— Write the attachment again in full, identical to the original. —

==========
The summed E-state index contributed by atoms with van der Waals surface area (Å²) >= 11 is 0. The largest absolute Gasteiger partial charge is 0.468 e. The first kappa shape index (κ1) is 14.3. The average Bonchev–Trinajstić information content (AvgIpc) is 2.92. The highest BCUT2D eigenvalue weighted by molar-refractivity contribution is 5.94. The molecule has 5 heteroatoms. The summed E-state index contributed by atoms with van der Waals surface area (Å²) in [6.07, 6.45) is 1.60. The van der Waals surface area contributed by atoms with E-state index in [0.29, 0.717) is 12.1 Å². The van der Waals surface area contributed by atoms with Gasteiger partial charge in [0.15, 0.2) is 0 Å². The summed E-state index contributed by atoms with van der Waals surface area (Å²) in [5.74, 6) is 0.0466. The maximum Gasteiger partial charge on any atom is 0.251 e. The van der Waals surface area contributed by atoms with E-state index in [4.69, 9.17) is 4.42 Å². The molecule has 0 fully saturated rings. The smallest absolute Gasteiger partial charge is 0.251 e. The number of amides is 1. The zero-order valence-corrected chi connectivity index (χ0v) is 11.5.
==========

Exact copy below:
The summed E-state index contributed by atoms with van der Waals surface area (Å²) >= 11 is 0. The largest absolute Gasteiger partial charge is 0.468 e. The first kappa shape index (κ1) is 14.3. The average Bonchev–Trinajstić information content (AvgIpc) is 2.92. The highest BCUT2D eigenvalue weighted by molar-refractivity contribution is 5.94. The molecule has 5 heteroatoms. The summed E-state index contributed by atoms with van der Waals surface area (Å²) in [6.07, 6.45) is 1.60. The van der Waals surface area contributed by atoms with E-state index in [0.29, 0.717) is 12.1 Å². The van der Waals surface area contributed by atoms with Gasteiger partial charge in [0.15, 0.2) is 0 Å². The summed E-state index contributed by atoms with van der Waals surface area (Å²) in [5.74, 6) is 0.0466. The maximum Gasteiger partial charge on any atom is 0.251 e. The van der Waals surface area contributed by atoms with E-state index in [4.69, 9.17) is 4.42 Å². The molecule has 0 fully saturated rings. The smallest absolute Gasteiger partial charge is 0.251 e. The number of amides is 1. The zero-order valence-corrected chi connectivity index (χ0v) is 11.5.